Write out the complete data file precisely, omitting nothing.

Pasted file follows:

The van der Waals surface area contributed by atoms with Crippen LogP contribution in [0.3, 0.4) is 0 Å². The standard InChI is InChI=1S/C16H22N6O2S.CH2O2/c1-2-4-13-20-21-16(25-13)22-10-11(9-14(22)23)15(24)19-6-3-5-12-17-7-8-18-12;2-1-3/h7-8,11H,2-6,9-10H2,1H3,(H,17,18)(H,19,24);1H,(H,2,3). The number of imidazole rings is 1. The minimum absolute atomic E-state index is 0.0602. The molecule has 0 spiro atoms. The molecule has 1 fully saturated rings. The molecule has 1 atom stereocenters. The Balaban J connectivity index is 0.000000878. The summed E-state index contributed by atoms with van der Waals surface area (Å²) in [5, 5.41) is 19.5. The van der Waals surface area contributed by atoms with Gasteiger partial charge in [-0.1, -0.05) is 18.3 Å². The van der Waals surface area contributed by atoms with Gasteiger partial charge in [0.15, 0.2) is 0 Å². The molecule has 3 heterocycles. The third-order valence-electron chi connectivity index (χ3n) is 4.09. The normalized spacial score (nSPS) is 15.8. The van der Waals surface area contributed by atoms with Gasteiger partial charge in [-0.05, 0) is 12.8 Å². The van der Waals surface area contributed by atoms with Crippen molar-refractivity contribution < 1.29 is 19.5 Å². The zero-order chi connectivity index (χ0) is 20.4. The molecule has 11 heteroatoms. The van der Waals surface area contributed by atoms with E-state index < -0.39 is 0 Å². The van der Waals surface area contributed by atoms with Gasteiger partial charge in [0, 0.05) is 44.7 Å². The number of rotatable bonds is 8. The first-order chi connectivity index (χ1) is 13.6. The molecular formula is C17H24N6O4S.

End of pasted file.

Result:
The van der Waals surface area contributed by atoms with Crippen LogP contribution in [0.3, 0.4) is 0 Å². The standard InChI is InChI=1S/C16H22N6O2S.CH2O2/c1-2-4-13-20-21-16(25-13)22-10-11(9-14(22)23)15(24)19-6-3-5-12-17-7-8-18-12;2-1-3/h7-8,11H,2-6,9-10H2,1H3,(H,17,18)(H,19,24);1H,(H,2,3). The number of imidazole rings is 1. The minimum absolute atomic E-state index is 0.0602. The molecule has 0 spiro atoms. The molecule has 1 fully saturated rings. The molecule has 1 atom stereocenters. The Balaban J connectivity index is 0.000000878. The summed E-state index contributed by atoms with van der Waals surface area (Å²) in [5, 5.41) is 19.5. The van der Waals surface area contributed by atoms with Gasteiger partial charge in [-0.1, -0.05) is 18.3 Å². The van der Waals surface area contributed by atoms with Gasteiger partial charge in [0.15, 0.2) is 0 Å². The molecule has 3 heterocycles. The third-order valence-electron chi connectivity index (χ3n) is 4.09. The normalized spacial score (nSPS) is 15.8. The van der Waals surface area contributed by atoms with Gasteiger partial charge in [-0.05, 0) is 12.8 Å². The van der Waals surface area contributed by atoms with Crippen molar-refractivity contribution < 1.29 is 19.5 Å². The zero-order chi connectivity index (χ0) is 20.4. The molecule has 11 heteroatoms. The van der Waals surface area contributed by atoms with E-state index < -0.39 is 0 Å². The van der Waals surface area contributed by atoms with Gasteiger partial charge in [0, 0.05) is 44.7 Å². The number of rotatable bonds is 8. The first-order chi connectivity index (χ1) is 13.6. The molecular formula is C17H24N6O4S.